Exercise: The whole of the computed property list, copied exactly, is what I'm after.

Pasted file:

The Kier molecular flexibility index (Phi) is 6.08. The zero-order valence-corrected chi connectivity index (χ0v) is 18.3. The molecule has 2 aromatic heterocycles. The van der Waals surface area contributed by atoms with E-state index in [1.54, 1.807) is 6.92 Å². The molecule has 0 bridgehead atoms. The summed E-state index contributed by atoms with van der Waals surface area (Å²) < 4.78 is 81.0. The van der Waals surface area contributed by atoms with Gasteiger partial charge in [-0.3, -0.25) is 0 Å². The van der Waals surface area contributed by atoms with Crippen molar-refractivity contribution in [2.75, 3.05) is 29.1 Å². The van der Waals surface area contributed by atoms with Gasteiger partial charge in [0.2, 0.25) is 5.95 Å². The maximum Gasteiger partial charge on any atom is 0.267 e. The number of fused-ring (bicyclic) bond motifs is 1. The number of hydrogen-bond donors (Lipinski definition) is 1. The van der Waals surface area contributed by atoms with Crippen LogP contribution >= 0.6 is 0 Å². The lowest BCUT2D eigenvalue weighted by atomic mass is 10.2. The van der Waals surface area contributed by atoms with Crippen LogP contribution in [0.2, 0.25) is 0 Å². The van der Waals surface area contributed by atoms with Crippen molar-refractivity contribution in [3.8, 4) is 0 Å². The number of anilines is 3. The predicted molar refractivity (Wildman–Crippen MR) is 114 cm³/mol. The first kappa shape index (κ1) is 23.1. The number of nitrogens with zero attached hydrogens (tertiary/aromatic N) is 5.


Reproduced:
The Kier molecular flexibility index (Phi) is 6.08. The zero-order valence-corrected chi connectivity index (χ0v) is 18.3. The molecule has 2 aromatic heterocycles. The van der Waals surface area contributed by atoms with E-state index in [1.54, 1.807) is 6.92 Å². The molecule has 0 bridgehead atoms. The summed E-state index contributed by atoms with van der Waals surface area (Å²) < 4.78 is 81.0. The van der Waals surface area contributed by atoms with Gasteiger partial charge in [-0.3, -0.25) is 0 Å². The van der Waals surface area contributed by atoms with Crippen molar-refractivity contribution in [2.75, 3.05) is 29.1 Å². The van der Waals surface area contributed by atoms with Gasteiger partial charge in [0.2, 0.25) is 5.95 Å². The maximum Gasteiger partial charge on any atom is 0.267 e. The number of fused-ring (bicyclic) bond motifs is 1. The number of hydrogen-bond donors (Lipinski definition) is 1. The van der Waals surface area contributed by atoms with Crippen LogP contribution >= 0.6 is 0 Å². The lowest BCUT2D eigenvalue weighted by atomic mass is 10.2. The van der Waals surface area contributed by atoms with Crippen LogP contribution in [0.2, 0.25) is 0 Å². The van der Waals surface area contributed by atoms with Crippen molar-refractivity contribution in [3.8, 4) is 0 Å². The number of anilines is 3. The predicted molar refractivity (Wildman–Crippen MR) is 114 cm³/mol. The first kappa shape index (κ1) is 23.1. The number of nitrogens with zero attached hydrogens (tertiary/aromatic N) is 5.